In November, I attended the Cloud Expo Europe, which was held in Frankfurt last year. Alongside the latest developments in technology, this large-scale event also focused on current hot topics such as security, privacy and European collaboration. In these times of terrorism and the refugee crisis, collaboration throughout Europe is more important than ever, and not only collaboration in the physical sense but also in the digital world.
It isn't that long ago that Dutch companies were suddenly in uproar due to the Safe Harbor Act, which was revoked by the European Court of Justice. This decision basically pronounced that the privacy-sensitive data of the Dutch would no longer be safe in American data centres. At the Cloud Expo, I was invited to take part in a panel discussion to talk about cloud security. Although the main topic of this panel discussion was how to implement security in the cloud, it was particularly noticeable how many questions there were about the abolition of the Safe Harbor Act. What is the best way to deal with this? My answer to the question of how to prevent your data from ending up in the US was as follows: "Make sure you use a cloud provider that does not have any ties to US branches or is even in any way part of such a party. Opt for a European hosting company with sites in Europe." This may sound like preaching to the choir but it is the only way to be sure of what you're getting into.
Strong European ties
We have noticed an ever-growing divide between Europe and the US when it comes to security. As a consequence, ties are being strengthened within Europe, not least between the Netherlands and Germany. I have noticed an increasing number of collaborations being set up between Dutch and German cloud providers. The reason is that data centres in the Netherlands are often cheaper due to relatively low energy costs and in Germany, economies of scale can be achieved resulting in a price advantage. Furthermore, our two countries use one another's internet exchanges as fallback, further promoting cooperation in the area of cloud services. I expect this interaction between the Netherlands and Germany to continue growing in strength in the coming years.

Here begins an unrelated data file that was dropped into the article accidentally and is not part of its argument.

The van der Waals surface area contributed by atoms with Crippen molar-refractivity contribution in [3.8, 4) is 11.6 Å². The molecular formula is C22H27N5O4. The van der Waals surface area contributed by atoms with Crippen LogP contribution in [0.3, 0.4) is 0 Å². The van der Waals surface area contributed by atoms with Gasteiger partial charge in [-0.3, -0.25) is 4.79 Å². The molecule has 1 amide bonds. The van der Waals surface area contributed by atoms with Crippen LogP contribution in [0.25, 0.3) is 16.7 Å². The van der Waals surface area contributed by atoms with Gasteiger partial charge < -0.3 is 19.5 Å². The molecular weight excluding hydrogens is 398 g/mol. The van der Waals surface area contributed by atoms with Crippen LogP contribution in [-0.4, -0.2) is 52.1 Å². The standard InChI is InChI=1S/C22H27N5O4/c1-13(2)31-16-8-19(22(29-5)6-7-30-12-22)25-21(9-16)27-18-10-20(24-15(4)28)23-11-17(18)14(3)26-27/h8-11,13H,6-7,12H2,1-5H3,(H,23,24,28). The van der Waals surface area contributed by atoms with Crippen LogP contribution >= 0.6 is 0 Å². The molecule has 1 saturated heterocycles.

SMEs and the growth of cloud computing
The cloud business is still on the rise, which is beneficial to the Netherlands as a digital gateway to Europe. Because alongside Schiphol airport and Rotterdam port, our digital sector has grown to become the third largest mainport of the Netherlands; a position which will undoubtedly improve further over the next decade.
In its Worldwide Cloud 2016 Predictions, the research company IDC expects companies to be spending at least half of its IT budget on cloud-based services in 2018. They estimate this figure to rise to 60% by 2020 for all infrastructure and to between 60% and 70% of all expenditure for software, services and technology. These are huge figures. In addition, small and medium businesses in the Netherlands are leading the way in cloud adoption, which, according to the latest figures from Statistics Netherlands, represents 60% of the GNP. Looking ahead, I think it would be good for us to join forces in Europe to capture this target group for ourselves. We would need to position ourselves as a network of reliable clouds that can guarantee the secure storage of personal data and not try to subject confidential communications to surveillance. This would enable us to differentiate ourselves in the area of security and privacy and become a real international 'safe harbor' for data with a network of safe clouds. This will make a significant contribution to our economy, in which the digital sector will become a driving force. I think this is a fantastic objective for this year and with this I would like to wish you a very happy and successful 2016.